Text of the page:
IDSS News May 2020
Munther Dahleh photo by Lillie Paquette MIT School of Engineering
As IDSS and MIT prepare for a virtual commencement, I know many of us are wondering what the fall will bring. Our COVID collaboration Isolat has been helping MIT leaders with this very challenge, in addition to making inroads with state and local governments. Some of our thinking is included below, and you can read more about Isolat on MIT News. In the spirit of the open, interdisciplinary collaboration that defines IDSS, I invite you to reach out with your contribution or feedback.

Other IDSS research and efforts go on. We've included several stories about these as well. They may provide some respite from pandemic news. To me they offer hope, and a reminder of what a privilege it is to be a part of a community driven by a sense of social responsibility. IDSS brings together caring problem-solvers, and when the pandemic recedes they will still be hard at work devising solutions for society's biggest challenges.

This week our community, though physically separated, will celebrate the successes of our graduates, and see them transition into a very uncertain future. Two things are for sure: they will always be a part of IDSS, and wherever they go will be lucky to have them. Let's all wish them the best.

Munther Dahleh, Director
William A. Coolidge Professor, Electrical Engineering and Computer Science
The IDSS COVID-19 Collaboration (Isolat) is a volunteer effort that brings together the broader IDSS community to provide analysis of data associated with the COVID-19 pandemic in order to inform policy makers.

Contact for more information.
Widespread testing is essential in understanding the extent of covid-19. But the real potency of testing is not just in information, but control.
What happens if someone doesn’t want to be tested? Should they have the right to opt out and, if so, what is the cost to the community?
This memo summarizes classical and emerging approaches for epidemic modeling in a data-driven manner.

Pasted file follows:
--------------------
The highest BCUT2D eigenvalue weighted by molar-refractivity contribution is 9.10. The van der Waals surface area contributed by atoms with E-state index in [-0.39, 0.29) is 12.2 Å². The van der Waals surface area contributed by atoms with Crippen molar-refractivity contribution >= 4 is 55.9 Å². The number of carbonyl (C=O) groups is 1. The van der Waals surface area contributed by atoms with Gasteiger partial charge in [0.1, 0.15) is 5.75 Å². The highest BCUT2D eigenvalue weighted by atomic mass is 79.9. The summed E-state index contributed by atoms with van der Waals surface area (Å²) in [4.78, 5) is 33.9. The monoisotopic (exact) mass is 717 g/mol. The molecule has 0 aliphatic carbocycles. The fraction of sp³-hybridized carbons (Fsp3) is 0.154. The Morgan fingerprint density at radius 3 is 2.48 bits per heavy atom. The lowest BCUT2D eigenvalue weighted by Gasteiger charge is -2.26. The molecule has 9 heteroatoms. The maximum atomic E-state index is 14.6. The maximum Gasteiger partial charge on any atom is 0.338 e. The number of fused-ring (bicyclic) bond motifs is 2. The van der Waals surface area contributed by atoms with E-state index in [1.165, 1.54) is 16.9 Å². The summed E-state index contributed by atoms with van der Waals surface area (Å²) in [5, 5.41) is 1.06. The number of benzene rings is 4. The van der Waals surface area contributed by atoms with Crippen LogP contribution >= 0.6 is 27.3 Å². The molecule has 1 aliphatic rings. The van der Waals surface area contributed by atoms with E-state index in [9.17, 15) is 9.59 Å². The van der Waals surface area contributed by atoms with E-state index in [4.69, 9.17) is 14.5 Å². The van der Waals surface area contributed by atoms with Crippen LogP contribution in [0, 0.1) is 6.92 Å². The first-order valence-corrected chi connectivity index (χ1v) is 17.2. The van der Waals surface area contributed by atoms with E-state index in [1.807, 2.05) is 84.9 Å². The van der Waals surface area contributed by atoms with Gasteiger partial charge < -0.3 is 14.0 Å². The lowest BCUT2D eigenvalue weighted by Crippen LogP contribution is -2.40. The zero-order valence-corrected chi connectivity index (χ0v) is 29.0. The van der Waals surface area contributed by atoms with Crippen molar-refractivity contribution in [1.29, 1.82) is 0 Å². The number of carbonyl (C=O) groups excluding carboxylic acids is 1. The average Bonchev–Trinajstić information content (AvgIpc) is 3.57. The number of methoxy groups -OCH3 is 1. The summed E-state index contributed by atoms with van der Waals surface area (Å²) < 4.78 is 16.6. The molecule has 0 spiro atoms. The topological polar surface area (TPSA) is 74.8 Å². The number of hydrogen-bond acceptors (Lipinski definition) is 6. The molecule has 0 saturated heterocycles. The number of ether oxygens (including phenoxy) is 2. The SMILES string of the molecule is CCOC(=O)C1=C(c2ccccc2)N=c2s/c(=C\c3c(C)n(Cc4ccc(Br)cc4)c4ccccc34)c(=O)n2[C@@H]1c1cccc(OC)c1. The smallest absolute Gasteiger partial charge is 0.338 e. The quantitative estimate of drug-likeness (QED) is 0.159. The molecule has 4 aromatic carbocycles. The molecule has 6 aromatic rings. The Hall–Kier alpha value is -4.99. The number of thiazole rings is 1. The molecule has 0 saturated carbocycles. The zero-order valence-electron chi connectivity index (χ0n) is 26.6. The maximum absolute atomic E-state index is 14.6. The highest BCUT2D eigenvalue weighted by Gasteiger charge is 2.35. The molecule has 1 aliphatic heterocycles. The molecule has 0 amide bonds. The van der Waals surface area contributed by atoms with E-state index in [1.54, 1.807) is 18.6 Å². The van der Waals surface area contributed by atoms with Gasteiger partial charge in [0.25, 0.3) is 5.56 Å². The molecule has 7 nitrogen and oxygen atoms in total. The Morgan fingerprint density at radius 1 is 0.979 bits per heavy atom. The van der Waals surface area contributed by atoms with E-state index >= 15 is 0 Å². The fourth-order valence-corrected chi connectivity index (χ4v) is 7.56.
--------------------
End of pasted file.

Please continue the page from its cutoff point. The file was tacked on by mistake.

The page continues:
Did shutting down the economy help? Can we (partially) reopen without risking a second wave?We provide guidance for policy makers as they weigh trade-offs between safety, strain on the healthcare system, and economic impact.
The availability of case count data at the county-level in the U.S. allows us to examine the growth phase of the spread by location.
MIT political scientist and IDSS affiliate Adam Berinksy discusses misinformation, trust in science, and safeguarding democracy in a crisis.
Media Lab and IDSS professor Sandy Pentland and his collaborators explore how mobile phone data can help inform public health actions.
IDSS professor Dick Larson envisions a complex model of society's function that identifies and weighs many variables — including but not limited to reducing pandemic deaths.
Systems engineer Sarah Rovito (TPP '16) was working on issues like AI and 5G when the pandemic hit — now it's all-hands-on-deck to address the coronavirus.
The fellowship, which supports MIT doctoral students pursuing sustainability research, was awarded to SES student Minghao Qiu for his work in air pollution and climate change policy by the MIT Environmental Solutions Initiative.
Gabe Bann’s passions for data science and social justice led him to TPP, where he studies inequality in disaster vulnerability.
Michael Davidson, Jesse Jenkins, and Valerie Karplus — TPP and IDSS alumni — explore how technology and policy can help save the planet from climate change.
A team co-led by LIDS faculty member Luca Carlone won first place in the second part of the DARPA Subterranean Challenge, a competition to develop drones that can navigate underground.
The fellowship supports "transformative, university-based fundamental research" like Mossel's work 'Information Flows on Networks.'
MIT Sloan professor and IDSS affiliate David Rand is a one-time punk rock guitarist whose academic research digs into psychology, cooperation, and politics.
Could you be using data more effectively? Turn your big data into even bigger results in this 7-week course starting Sept 28.
Master the skills needed to solve complex challenges with data. Probability starts Sept 1. Machine Learning starts Sept 8.
"Our models tell us that to lean heavily on renewable energy, we will need much cheaper energy storage," writes IDSS professor Jessika Trancik.
MIT economist and IDSS faculty member Daron Acemoglu’s new research puts a number on the job costs of automation.
Sertac Karman of LIDS and his colleagues have invented a photorealistic simulation engine to train cars to drive in the real world.
Research from David Rand uncovers an "implied-truth effect," where tagging some stories as false makes readers more willing to believe and share untagged stories that are also false.
IDSS professor Jessika Trancik and IDSS postdoc Gökşin Kavlak discuss photovoltaics and forecasting technology evolution in 'Energy technology evolution,' a podcast from the MIT Energy Initiative.
IDSS postdoc Magdalena Klemun joins the MIT Environmental Solutions Initiative's 'Today I Learned' Climate podcast to discuss the challenges and opportunities of wind and solar power.